I suppose you could make this work with heavy revenue sharing based on market size.  Teams would also have to restructure how they deal with cashflow, and I don't know how you pay players in-season, because salary is based on final numbers at the end of the year.

Also... wouldn't a team like the 2018 Sox ownership/management have an incentive to tank the last few weeks of the season?  Each win over the minimum necessary to win the division or wildcard is just costing the team money.   Actually, wouldn't every team that was out of contention have a strong financial incentive to completely tank?  The only way to minimize payroll for rebuilding would be to have a 2018 Orioles season.

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1 minute ago, DrungoHazewood said:

How does a team budget in a system like that?  How does a team compete in a world of wildly different revenues between franchises?  

How do you deal with, say, 2012, when the Orioles and Rays each had over 90 wins but revenues half or a third or a quarter of the Yanks and Sox?  In your system there is a fixed value for each number of wins.  The '12 Orioles would probably have budgeted for a slightly less than average payroll, being optimistic.  When they dramatically overachieved they suddenly would have to come up with an additional tens of $millions to pay the players.

Let's say you set your system up to have the same overall league salary as we have today, so that 81 wins is roughly $125M in overall payroll.  That means your 47-win floor is $73M.  Each additional win is about $1.5M in payroll.  So a 90-win team would pay out $139M (plus incentives).  A 100-win team is $154M.  Last year's Red Sox would be at $166M.

That all seems fairly reasonable, except that the Yanks and Sox and Dodgers in an average year would be saving $30-50M in payroll over today's system, and in a good year the Rays would see their payroll roughly double compared to today.

I suppose you could make this work with heavy revenue sharing based on market size.  Teams would also have to restructure how they deal with cashflow, and I don't know how you pay players in-season, because salary is based on final numbers at the end of the year.

I like it.

Pay for performance.

Never fly in the real world.

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The big winners in the Manny/Harper signings

1. Yankees

2. Red Sox

3. Dodgers

4. Cardinals

5. Astros

6. Giants

7. Cubs

8. Brewers

9. Nats

10. Mets

11. Everyone but the Phillies and Padres (even the O's are stronger now than before the signings)

 

Pretty much all the well run franchises who saw two of the best players in baseball buried on franchises that still won't compete with them.

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1 minute ago, webbrick2010 said:

The big winners in the Manny/Harper signings

1. Yankees

2. Red Sox

3. Dodgers

4. Cardinals

5. Astros

6. Giants

7. Cubs

8. Brewers

9. Nats

10. Mets

11. Everyone but the Phillies and Padres (even the O's are stronger now than before the signings)

 

Pretty much all the well run franchises who saw two of the best players in baseball buried on franchises that still won't compete with them.

I think there’s little doubt the Phillies will compete, based on the combination of their young talent and players they have acquired this winter.    Actually, I think the NL East will be the most competitive division in baseball this year, with all the teams but the Marlins having a shot.    The Mets are probably the weakest of the other four but the Braves, Nats and Phillies are very evenly matched.   

The Padres have a great farm system, but we’ll have to wait to see how many of their highly touted prospects become impact major leaguers.    I certainly could see them competing in a year or two.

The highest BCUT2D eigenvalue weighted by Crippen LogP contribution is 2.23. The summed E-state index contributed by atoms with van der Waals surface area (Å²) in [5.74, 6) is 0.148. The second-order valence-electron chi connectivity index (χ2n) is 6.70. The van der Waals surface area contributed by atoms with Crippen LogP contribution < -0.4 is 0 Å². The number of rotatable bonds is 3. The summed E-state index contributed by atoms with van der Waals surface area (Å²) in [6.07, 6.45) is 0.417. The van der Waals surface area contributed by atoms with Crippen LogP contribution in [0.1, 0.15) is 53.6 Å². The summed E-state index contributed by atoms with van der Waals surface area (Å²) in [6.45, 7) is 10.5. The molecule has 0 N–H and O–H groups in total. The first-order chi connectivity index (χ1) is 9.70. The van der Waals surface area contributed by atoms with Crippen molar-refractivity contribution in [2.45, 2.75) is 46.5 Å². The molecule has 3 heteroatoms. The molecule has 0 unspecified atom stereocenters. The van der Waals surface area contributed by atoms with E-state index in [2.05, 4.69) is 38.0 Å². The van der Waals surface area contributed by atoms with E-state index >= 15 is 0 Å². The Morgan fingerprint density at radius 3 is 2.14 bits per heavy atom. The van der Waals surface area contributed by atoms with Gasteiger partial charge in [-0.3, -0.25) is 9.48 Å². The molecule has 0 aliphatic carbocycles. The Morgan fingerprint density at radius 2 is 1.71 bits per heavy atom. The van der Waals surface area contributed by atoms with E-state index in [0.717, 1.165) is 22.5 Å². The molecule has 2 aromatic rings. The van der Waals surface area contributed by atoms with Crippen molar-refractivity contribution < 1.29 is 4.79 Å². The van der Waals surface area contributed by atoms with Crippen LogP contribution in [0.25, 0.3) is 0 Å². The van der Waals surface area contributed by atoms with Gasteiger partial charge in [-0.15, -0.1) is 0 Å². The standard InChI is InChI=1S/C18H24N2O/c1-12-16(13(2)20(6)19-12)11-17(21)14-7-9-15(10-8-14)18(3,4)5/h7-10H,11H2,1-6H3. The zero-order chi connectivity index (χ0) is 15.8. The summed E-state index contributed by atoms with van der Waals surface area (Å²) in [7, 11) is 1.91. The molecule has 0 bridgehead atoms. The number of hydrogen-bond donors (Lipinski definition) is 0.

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45 minutes ago, Redskins Rick said:

I like it.

Pay for performance.

Never fly in the real world.

Everyone loves pay for performance until you actually have to implement it. 

In addition to the problems Drungo mentioned, what system are we using? bWAR or fWAR? Something else? What about all the Aubrey Huffs still in the union who think wRC is for dorks and RBI and wins and saves are good enough? Are we convinced any of these systems accurately value defense?How about catcher defense? Or do we tweak it every year we learn something new? 

No one will want to play on bad teams. How are vets gonna like dealing with young players? Hey Mark Trumbo, I know you’re better than Austin Hays today, but we’d like you to mentor him to help us in the future and he’s gonna take your at bats, meaning he’s literally going to take money from your pocket. You think players don’t like managerial decisions now, what about when every pinch hitter costs you money. You asking me to bunt again? That doesn’t help my paycheck!

If you want to stop the Chris Davis type problems you just stop making contracts guaranteed. I don’t know what it would take for the players to give that up, but there must be a line somewhere. 

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7 minutes ago, makoman said:

Everyone loves pay for performance until you actually have to implement it. 

In addition to the problems Drungo mentioned, what system are we using? bWAR or fWAR? Something else? What about all the Aubrey Huffs still in the union who think wRC is for dorks and RBI and wins and saves are good enough? Are we convinced any of these systems accurately value defense?How about catcher defense? Or do we tweak it every year we learn something new? 

No one will want to play on bad teams. How are vets gonna like dealing with young players? Hey Mark Trumbo, I know you’re better than Austin Hays today, but we’d like you to mentor him to help us in the future and he’s gonna take your at bats, meaning he’s literally going to take money from your pocket. You think players don’t like managerial decisions now, what about when every pinch hitter costs you money. You asking me to bunt again? That doesn’t help my paycheck!

If you want to stop the Chris Davis type problems you just stop making contracts guaranteed. I don’t know what it would take for the players to give that up, but there must be a line somewhere. 

Dont even talk Davis, when you are handing out 13 year, 330 million dollar deal to Harper, not to mention 325 to Stanton, and 300 to Manny. Who knows what Trout gets.